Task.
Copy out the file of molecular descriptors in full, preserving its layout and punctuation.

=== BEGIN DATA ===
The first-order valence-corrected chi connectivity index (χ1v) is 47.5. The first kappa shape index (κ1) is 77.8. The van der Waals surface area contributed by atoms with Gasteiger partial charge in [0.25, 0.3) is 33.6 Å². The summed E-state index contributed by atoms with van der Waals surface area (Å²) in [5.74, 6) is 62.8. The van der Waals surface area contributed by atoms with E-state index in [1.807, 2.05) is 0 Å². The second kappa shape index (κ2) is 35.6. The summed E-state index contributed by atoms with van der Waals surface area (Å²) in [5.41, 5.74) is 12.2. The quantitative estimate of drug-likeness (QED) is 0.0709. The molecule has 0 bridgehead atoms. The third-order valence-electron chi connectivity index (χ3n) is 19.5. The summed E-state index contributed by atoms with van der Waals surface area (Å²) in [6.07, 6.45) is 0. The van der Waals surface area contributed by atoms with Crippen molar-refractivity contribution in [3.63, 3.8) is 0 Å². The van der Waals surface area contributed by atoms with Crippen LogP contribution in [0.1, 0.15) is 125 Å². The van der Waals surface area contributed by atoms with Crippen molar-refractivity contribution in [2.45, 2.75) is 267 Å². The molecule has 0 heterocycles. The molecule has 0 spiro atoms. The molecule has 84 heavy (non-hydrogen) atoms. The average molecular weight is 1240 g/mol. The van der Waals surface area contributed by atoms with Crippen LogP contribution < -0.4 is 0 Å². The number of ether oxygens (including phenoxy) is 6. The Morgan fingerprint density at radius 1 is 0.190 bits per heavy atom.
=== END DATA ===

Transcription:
The first-order valence-corrected chi connectivity index (χ1v) is 47.5. The first kappa shape index (κ1) is 77.8. The van der Waals surface area contributed by atoms with Gasteiger partial charge in [0.25, 0.3) is 33.6 Å². The summed E-state index contributed by atoms with van der Waals surface area (Å²) in [5.74, 6) is 62.8. The van der Waals surface area contributed by atoms with E-state index in [1.807, 2.05) is 0 Å². The second kappa shape index (κ2) is 35.6. The summed E-state index contributed by atoms with van der Waals surface area (Å²) in [5.41, 5.74) is 12.2. The quantitative estimate of drug-likeness (QED) is 0.0709. The molecule has 0 bridgehead atoms. The third-order valence-electron chi connectivity index (χ3n) is 19.5. The summed E-state index contributed by atoms with van der Waals surface area (Å²) in [6.07, 6.45) is 0. The van der Waals surface area contributed by atoms with Crippen molar-refractivity contribution in [3.63, 3.8) is 0 Å². The van der Waals surface area contributed by atoms with Crippen LogP contribution in [0.1, 0.15) is 125 Å². The van der Waals surface area contributed by atoms with Crippen molar-refractivity contribution in [2.45, 2.75) is 267 Å². The molecule has 0 heterocycles. The molecule has 0 spiro atoms. The molecule has 84 heavy (non-hydrogen) atoms. The average molecular weight is 1240 g/mol. The van der Waals surface area contributed by atoms with Crippen LogP contribution < -0.4 is 0 Å². The number of ether oxygens (including phenoxy) is 6. The Morgan fingerprint density at radius 1 is 0.190 bits per heavy atom.